Spatial cognition and its expression in language and gesture: a developmental view
Spatial cognition is a central property of human cognition. It is probably one of the earliest cognitive domains in evolution, but also, it affects other domains of cognition like time (Levinson 2003). Despite the fundamental importance of spatial cognition for the human mind, and despite the fact that it seemed likely that space was a prime candidate for universals because it is visually perceptible, it turned out that languages differ vastly in how they encode spatial relations. First, there is a basic divide between relative and absolute languages, i.e., languages that encode space from a deictic center (to the left of, in front of) as opposed to absolute landmarks (northwards, mountainwards). Furthermore, languages differ as to which aspects of motion events are encoded at all, and how they are encoded. Talmy (1985) distinguished satellite and verb framed languages depending on whether they encode directional information in the verb stem or in verbal particles.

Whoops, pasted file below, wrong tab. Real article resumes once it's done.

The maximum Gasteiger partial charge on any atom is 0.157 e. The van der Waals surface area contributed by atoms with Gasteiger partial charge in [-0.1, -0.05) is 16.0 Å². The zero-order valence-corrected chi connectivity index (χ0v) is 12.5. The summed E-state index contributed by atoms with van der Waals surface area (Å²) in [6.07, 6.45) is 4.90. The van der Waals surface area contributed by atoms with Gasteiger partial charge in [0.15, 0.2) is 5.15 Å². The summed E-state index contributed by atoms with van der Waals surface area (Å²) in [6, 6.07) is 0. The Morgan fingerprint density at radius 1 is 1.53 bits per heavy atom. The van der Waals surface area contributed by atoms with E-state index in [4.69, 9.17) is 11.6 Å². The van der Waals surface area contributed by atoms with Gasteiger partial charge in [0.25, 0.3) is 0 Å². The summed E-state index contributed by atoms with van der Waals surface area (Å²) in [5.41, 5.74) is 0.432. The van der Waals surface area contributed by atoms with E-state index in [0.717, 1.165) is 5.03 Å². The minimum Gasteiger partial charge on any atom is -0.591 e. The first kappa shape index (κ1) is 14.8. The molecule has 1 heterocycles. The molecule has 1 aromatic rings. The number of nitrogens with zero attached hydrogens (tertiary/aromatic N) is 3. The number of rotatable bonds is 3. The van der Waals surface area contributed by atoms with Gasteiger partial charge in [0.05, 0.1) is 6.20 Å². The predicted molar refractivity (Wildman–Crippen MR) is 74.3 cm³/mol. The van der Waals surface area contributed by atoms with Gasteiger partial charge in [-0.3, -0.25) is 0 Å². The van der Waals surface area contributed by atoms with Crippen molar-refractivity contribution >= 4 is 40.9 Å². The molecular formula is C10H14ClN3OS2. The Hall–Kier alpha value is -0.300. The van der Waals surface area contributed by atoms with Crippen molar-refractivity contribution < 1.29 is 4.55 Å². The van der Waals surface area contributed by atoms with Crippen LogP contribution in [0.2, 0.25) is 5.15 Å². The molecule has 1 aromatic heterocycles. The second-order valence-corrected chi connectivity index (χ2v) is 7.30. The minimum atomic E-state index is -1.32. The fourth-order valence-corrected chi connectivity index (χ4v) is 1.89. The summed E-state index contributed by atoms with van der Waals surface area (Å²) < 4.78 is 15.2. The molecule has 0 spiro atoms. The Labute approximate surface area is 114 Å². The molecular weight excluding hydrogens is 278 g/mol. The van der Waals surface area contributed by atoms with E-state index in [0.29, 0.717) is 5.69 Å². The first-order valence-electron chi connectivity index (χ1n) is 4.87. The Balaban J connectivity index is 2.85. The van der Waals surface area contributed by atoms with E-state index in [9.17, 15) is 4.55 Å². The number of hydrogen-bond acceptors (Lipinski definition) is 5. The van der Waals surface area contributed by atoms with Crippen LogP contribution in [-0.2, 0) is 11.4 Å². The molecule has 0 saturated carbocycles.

The crosslinguistic variability of spatial language entails that children have to be sensitive to the linguistic type they are acquiring, and crosslinguistic research has indeed shown that children's conceptual system is malleable and sensitive to various types of spatial language (Bowerman & Choi 2003).
In this session we will extend the findings from early first language acquisition to second language acquisition (including the influence of the second language on the first). Moreover, the role of gesture is included as well, because gestures can accompany or complement verbal information. The papers in this session will address these issue from a cross-linguistic perspective, focussing on how spatial language evolves in first and second language acquisition, and how verbal language interacts with gesture.